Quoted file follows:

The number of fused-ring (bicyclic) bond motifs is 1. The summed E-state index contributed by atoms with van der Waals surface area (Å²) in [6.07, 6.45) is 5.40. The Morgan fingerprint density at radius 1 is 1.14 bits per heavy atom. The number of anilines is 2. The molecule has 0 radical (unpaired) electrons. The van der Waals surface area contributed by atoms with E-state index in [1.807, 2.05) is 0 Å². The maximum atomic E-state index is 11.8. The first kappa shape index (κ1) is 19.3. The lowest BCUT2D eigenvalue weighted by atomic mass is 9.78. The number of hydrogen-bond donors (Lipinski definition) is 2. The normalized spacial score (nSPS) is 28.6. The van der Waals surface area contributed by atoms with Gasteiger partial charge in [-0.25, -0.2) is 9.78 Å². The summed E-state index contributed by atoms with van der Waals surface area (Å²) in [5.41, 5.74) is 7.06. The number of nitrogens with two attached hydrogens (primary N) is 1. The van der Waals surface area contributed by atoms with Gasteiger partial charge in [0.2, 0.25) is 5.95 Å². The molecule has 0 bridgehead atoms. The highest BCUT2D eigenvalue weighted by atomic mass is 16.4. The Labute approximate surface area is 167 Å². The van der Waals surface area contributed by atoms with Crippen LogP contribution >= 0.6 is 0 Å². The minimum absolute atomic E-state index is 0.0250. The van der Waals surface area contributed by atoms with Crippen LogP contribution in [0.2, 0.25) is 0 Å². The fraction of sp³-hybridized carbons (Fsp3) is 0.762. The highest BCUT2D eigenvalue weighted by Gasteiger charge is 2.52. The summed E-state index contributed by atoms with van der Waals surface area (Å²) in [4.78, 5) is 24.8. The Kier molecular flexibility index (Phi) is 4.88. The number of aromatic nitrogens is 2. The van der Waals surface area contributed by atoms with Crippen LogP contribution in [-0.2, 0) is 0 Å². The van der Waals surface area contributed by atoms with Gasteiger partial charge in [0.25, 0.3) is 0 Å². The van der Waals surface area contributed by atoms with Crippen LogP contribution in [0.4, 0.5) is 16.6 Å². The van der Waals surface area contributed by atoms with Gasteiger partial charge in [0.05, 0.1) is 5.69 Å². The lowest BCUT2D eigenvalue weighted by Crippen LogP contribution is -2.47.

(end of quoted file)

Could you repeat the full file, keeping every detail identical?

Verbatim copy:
The number of fused-ring (bicyclic) bond motifs is 1. The summed E-state index contributed by atoms with van der Waals surface area (Å²) in [6.07, 6.45) is 5.40. The Morgan fingerprint density at radius 1 is 1.14 bits per heavy atom. The number of anilines is 2. The molecule has 0 radical (unpaired) electrons. The van der Waals surface area contributed by atoms with E-state index in [1.807, 2.05) is 0 Å². The maximum atomic E-state index is 11.8. The first kappa shape index (κ1) is 19.3. The lowest BCUT2D eigenvalue weighted by atomic mass is 9.78. The number of hydrogen-bond donors (Lipinski definition) is 2. The normalized spacial score (nSPS) is 28.6. The van der Waals surface area contributed by atoms with Gasteiger partial charge in [-0.25, -0.2) is 9.78 Å². The summed E-state index contributed by atoms with van der Waals surface area (Å²) in [5.41, 5.74) is 7.06. The number of nitrogens with two attached hydrogens (primary N) is 1. The van der Waals surface area contributed by atoms with Gasteiger partial charge in [0.2, 0.25) is 5.95 Å². The molecule has 0 bridgehead atoms. The highest BCUT2D eigenvalue weighted by atomic mass is 16.4. The Labute approximate surface area is 167 Å². The van der Waals surface area contributed by atoms with Crippen LogP contribution >= 0.6 is 0 Å². The minimum absolute atomic E-state index is 0.0250. The van der Waals surface area contributed by atoms with Crippen LogP contribution in [0.2, 0.25) is 0 Å². The fraction of sp³-hybridized carbons (Fsp3) is 0.762. The highest BCUT2D eigenvalue weighted by Gasteiger charge is 2.52. The summed E-state index contributed by atoms with van der Waals surface area (Å²) in [4.78, 5) is 24.8. The Kier molecular flexibility index (Phi) is 4.88. The number of aromatic nitrogens is 2. The van der Waals surface area contributed by atoms with Crippen LogP contribution in [-0.2, 0) is 0 Å². The van der Waals surface area contributed by atoms with Gasteiger partial charge in [0.25, 0.3) is 0 Å². The van der Waals surface area contributed by atoms with Crippen LogP contribution in [0.4, 0.5) is 16.6 Å². The van der Waals surface area contributed by atoms with Gasteiger partial charge in [0.05, 0.1) is 5.69 Å². The lowest BCUT2D eigenvalue weighted by Crippen LogP contribution is -2.47.